None of this makes The Marksman a bad movie on its own; that’s more on the lack of grace notes amidst the expected, sometimes comforting creaks of formula. Lorenz knows the words to an Eastwood-style movie, but on his own he doesn’t nail the laconic whimsy of its music. (Well, maybe he does on a literal level; Sean Callery’s music sounds a bit like one of Eastwood’s minimalist self-composed scores.) There’s a daftness to even the less surehanded Eastwood films that Lorenz, as a man of merely 55 years, cannot seem to replicate naturally. The Marksman might be less ridiculous than The Mule, but it somehow feels more like a movie.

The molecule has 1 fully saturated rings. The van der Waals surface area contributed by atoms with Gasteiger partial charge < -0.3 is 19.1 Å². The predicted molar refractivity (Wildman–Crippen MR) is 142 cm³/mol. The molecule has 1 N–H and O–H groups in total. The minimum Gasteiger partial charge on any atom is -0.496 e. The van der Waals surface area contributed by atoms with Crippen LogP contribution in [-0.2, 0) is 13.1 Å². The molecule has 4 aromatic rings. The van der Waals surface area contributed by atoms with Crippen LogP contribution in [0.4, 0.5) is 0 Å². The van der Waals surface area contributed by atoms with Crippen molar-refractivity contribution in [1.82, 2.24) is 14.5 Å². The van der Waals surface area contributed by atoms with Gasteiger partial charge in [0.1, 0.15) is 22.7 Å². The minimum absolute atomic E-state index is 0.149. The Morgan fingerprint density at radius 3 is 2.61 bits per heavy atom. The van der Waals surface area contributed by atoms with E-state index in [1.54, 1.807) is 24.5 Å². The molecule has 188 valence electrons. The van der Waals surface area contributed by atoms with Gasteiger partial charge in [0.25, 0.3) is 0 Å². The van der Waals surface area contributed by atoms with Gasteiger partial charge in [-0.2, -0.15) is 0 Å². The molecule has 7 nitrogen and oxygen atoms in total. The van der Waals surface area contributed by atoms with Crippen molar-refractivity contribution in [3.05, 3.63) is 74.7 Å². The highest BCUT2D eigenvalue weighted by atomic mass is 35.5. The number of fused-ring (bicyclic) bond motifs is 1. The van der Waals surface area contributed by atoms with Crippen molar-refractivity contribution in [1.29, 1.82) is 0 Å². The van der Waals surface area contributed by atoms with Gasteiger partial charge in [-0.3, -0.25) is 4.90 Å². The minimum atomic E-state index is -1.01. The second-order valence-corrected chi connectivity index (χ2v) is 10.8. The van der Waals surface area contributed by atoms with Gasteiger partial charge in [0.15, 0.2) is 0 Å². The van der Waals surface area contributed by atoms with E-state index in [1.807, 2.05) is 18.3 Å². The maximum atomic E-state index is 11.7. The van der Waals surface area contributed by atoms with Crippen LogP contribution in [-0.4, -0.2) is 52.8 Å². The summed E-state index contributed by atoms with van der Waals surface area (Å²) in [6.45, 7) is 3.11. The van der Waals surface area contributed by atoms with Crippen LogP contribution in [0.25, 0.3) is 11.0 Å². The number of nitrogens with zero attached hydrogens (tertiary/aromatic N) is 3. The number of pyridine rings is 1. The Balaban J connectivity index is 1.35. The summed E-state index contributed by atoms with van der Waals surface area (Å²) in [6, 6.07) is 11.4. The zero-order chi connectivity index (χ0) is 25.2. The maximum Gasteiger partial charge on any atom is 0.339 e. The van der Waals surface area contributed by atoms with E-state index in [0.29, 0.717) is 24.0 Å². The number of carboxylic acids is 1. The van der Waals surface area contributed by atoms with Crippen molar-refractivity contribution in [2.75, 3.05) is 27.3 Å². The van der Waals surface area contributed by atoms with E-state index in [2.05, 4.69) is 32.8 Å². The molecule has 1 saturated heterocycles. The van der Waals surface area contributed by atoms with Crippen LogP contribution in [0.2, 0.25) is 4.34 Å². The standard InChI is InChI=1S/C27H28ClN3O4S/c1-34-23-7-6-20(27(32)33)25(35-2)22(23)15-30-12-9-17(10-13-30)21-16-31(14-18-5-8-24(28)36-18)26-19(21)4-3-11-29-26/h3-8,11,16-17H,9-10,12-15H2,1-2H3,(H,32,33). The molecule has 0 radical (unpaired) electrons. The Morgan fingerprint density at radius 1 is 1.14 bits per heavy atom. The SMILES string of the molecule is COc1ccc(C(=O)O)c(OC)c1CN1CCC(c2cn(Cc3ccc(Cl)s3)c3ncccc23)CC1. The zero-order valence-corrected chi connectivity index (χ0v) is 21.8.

It falls to Neeson to provide a few moments of distinction, even as he has trouble translating his favorite (and stereotypically Irish) B-movie touchstones–familial strife, weakness for the drink–into the land of Trump’s border wall. Similar to the way Eastwood both indulges and interrogates his familiar persona as he ages, Neeson sounds faint notes of atonement by playing this semi-caricatured racist whose prejudices come through with carelessness rather than a mission statement. Was he thinking of his confession, I wonder, that he went out spoiling for racially motivated violence as a young man, following an attack on a friend? I don’t bring this up to condemn Neeson, but to reckon with the uneasy stew of The Marksman, a border-conflict old-man sorta-action movie released five days before the end of the Trump presidency, one that feels equally interested in reconciliation and bloodspill; naturally, it’s coming out only in theaters at a time when simple pandemic safety practices have been insanely politicized beyond the point of return. This isn’t a comforting Dad Movie like A Walk Among the Tombstones or Jack Reacher; it’s also not a secret rebuke of the Dad Movie mentality. As frequently as Clint Eastwood retires, this movie, of all things, plays like a swan song by virtue of his absence from it. Lorenz accidentally produces an elegy for his former boss: Whatever you think of Eastwood’s work, when he’s gone, not even the incomparable Liam Neeson(s) will be able to replace him.